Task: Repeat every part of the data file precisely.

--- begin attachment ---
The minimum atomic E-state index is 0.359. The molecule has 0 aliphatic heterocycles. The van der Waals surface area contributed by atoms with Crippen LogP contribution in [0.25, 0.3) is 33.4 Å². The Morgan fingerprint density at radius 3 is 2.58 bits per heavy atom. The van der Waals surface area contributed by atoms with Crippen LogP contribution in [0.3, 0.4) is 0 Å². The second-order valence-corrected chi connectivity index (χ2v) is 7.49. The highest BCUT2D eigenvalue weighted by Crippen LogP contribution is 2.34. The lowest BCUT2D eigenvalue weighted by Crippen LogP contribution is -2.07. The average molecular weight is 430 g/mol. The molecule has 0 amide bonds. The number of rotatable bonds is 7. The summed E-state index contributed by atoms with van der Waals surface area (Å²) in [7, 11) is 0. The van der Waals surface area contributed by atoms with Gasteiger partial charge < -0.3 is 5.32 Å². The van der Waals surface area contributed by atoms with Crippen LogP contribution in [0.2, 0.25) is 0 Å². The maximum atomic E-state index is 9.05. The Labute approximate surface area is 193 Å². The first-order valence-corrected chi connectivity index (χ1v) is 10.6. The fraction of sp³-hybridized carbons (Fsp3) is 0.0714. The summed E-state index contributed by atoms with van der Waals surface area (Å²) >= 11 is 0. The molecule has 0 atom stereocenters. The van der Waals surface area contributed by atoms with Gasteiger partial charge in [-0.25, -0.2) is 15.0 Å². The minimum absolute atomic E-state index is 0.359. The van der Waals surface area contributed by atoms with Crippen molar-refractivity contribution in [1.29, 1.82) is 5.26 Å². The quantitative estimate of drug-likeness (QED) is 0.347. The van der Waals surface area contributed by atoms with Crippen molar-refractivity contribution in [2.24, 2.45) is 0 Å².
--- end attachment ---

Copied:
The minimum atomic E-state index is 0.359. The molecule has 0 aliphatic heterocycles. The van der Waals surface area contributed by atoms with Crippen LogP contribution in [0.25, 0.3) is 33.4 Å². The Morgan fingerprint density at radius 3 is 2.58 bits per heavy atom. The van der Waals surface area contributed by atoms with Crippen LogP contribution in [0.3, 0.4) is 0 Å². The second-order valence-corrected chi connectivity index (χ2v) is 7.49. The highest BCUT2D eigenvalue weighted by Crippen LogP contribution is 2.34. The lowest BCUT2D eigenvalue weighted by Crippen LogP contribution is -2.07. The average molecular weight is 430 g/mol. The molecule has 0 amide bonds. The number of rotatable bonds is 7. The summed E-state index contributed by atoms with van der Waals surface area (Å²) in [7, 11) is 0. The van der Waals surface area contributed by atoms with Gasteiger partial charge < -0.3 is 5.32 Å². The van der Waals surface area contributed by atoms with Crippen LogP contribution in [0.2, 0.25) is 0 Å². The maximum atomic E-state index is 9.05. The Labute approximate surface area is 193 Å². The first-order valence-corrected chi connectivity index (χ1v) is 10.6. The fraction of sp³-hybridized carbons (Fsp3) is 0.0714. The summed E-state index contributed by atoms with van der Waals surface area (Å²) >= 11 is 0. The molecule has 0 atom stereocenters. The van der Waals surface area contributed by atoms with Gasteiger partial charge in [-0.25, -0.2) is 15.0 Å². The minimum absolute atomic E-state index is 0.359. The van der Waals surface area contributed by atoms with Crippen molar-refractivity contribution in [1.29, 1.82) is 5.26 Å². The quantitative estimate of drug-likeness (QED) is 0.347. The van der Waals surface area contributed by atoms with Crippen molar-refractivity contribution in [2.24, 2.45) is 0 Å².